Bugs are buzzing off, and that's very bad | Popular Science
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Bugs are buzzing off, and that's very bad

Insect populations are on the decline.

a butterfly sits on a frog

They keep the world's wings flapping.


Bugs, well, bug a lot of people. There’s nothing quite as irritating as a fly buzzing around a room (except, perhaps, the constant itching of a bug bite). It’s hard to look at a mosquito, with its habit of spreading diseases like malaria and Zika, and not think we’d be better off without them.

But insects don’t exist solely to annoy us. In fact, from the bees and butterflies that pollinate our fruits and vegetables, to the beetles that break down decaying animals, many insects help create life as we know it here on Earth. But instead of thanking them, it seems that we might be killing them. A recent study in the journal PLoS One found that the number of flying insects is on the decline, and humans are most likely to blame.

This isn’t the first study to suggest that insects are disappearing. Since 2010, researchers worldwide have documented the decline of fireflies. And the disappearance of both bees and monarch butterflies, which each year traverse thousands of miles to travel from Canada to Mexico, has captured the public’s attention. In this new study researchers from The Netherlands, Germany, and the United Kingdom chronicled not the decline of a single insect species or two, but rather overall insect population trends. And the results aren’t good.

Every spring, summer, and fall for 27 years, researchers laid insect traps across 63 nature protection areas in Germany. Every 11 days or so, someone trekked out to each of those traps and removed the contents, weighing and storing their catch. As time passed, the researchers found that they were collecting fewer bugs from year to year. Between 1989 and 2016, they saw an overall decline of 76 percent in insect biomass. The researchers note that this is in line with the more noted drop in insects like the aforementioned bees and butterflies, suggesting that the dips in those insect populations are unique in only one regard: we bothered to notice.

The authors can’t pinpoint any one reason for this troubling trend. But it’s possible—and in fact probable—that many factors are at play. Changes in agricultural practices, such as the increased use of pesticides and herbicides, could be partially to blame. Pesticide use, after all, has been implicated in the decline of bees. Light pollution is implicated in the decline of fireflies, which use their glowing rears to signal to potential predators that they’re not tasty. Male fireflies use a pattern of lights to signal to mates that they are a different kind of tasty, so excess light from human structures can throw off their game. And temperature shifts due to climate change likely play a role as well.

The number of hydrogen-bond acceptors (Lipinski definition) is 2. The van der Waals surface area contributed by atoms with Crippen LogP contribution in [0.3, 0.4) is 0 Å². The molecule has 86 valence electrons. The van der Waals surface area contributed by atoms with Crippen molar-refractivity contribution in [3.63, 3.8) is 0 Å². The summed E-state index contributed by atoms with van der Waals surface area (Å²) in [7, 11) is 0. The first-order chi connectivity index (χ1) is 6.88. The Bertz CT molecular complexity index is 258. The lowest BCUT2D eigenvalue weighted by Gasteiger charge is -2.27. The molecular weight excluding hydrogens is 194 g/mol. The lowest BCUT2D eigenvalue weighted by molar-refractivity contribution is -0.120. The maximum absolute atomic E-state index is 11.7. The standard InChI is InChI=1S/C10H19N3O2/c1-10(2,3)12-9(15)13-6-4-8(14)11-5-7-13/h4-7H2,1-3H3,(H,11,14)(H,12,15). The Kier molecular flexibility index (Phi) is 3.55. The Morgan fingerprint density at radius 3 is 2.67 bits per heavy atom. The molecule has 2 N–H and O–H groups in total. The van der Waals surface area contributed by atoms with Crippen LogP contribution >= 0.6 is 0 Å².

The researchers say that the fact that this decline happened to insects within protected areas suggests that many factors are involved, likely of human origin—because other studies indicate that the problem is happening not just in Germany but worldwide. We have, after all, worked hard to fashion the planet in our image. From plastic in the Arctic to a can of spam located 36,000 feet below sea level in the Marianas Trench, to the existential threat of climate change, there’s no corner of the planet left untouched by human influence. All of which is worrisome.

A generation ago, Rachel Carson named her book Silent Spring because our indiscriminate use of pesticides, like DDT, was killing off not only insects, but also birds. If we weren’t careful, she warned, we would wake up to a silent spring—a spring without birdsongs or stridulating, the sound of crickets chirping.

We heeded her warning.

We phased out the most harmful pesticides, and developed chemicals that, though far from perfect, were less environmentally persistent. As a result, animals like Red-tailed hawks—which were once endangered because DDT softened their eggshells—rebounded.

But that problem was simpler; we knew the source, which made a solution readily available. In the case of the German study, we have identified the problem—insects are declining—but the cause remains elusive. And the cost of not finding a solution (and quickly) is high. Insects are an integral part of our food web. Not only do they pollinate our food, but they also help create the very soil in which we plant crops. And some insects, like ladybugs, help keep the ones we considers to be pests in check. Meanwhile, insect populations aren’t declining equally; human pests like mosquitoes and deer ticks are on the upswing due to our warming climate. And other pests, such as ones that target our crops, are evolving to become resistant to our pesticides. So as we inadvertently kill off the bugs that benefit us, the ones we loathe may flourish all the more.

And we’re not the only ones that depend on insects for our survival. Bats do, too. And like insects, bats are pollinators—they deposit pollen as they flit from flower to flower in search of their insect meals. Bats are also on the decline, according to a 2016 study. Together, bats and insects pollinate 30 percent of our food supply. If we lose them, the alternative is hand pollination; literally heading out to fields with paintbrushes and moving pollen from one plant to another. Food prices would soar. Along with bats, 60 percent of birds rely on insects as food, according to the study’s authors. Unsurprisingly, a report released last year found that North America has a billion fewer birds than it did 40 years ago.

As it turns out, we may not have actually halted Carson’s silent spring—perhaps we just slowed the pace of its arrival.

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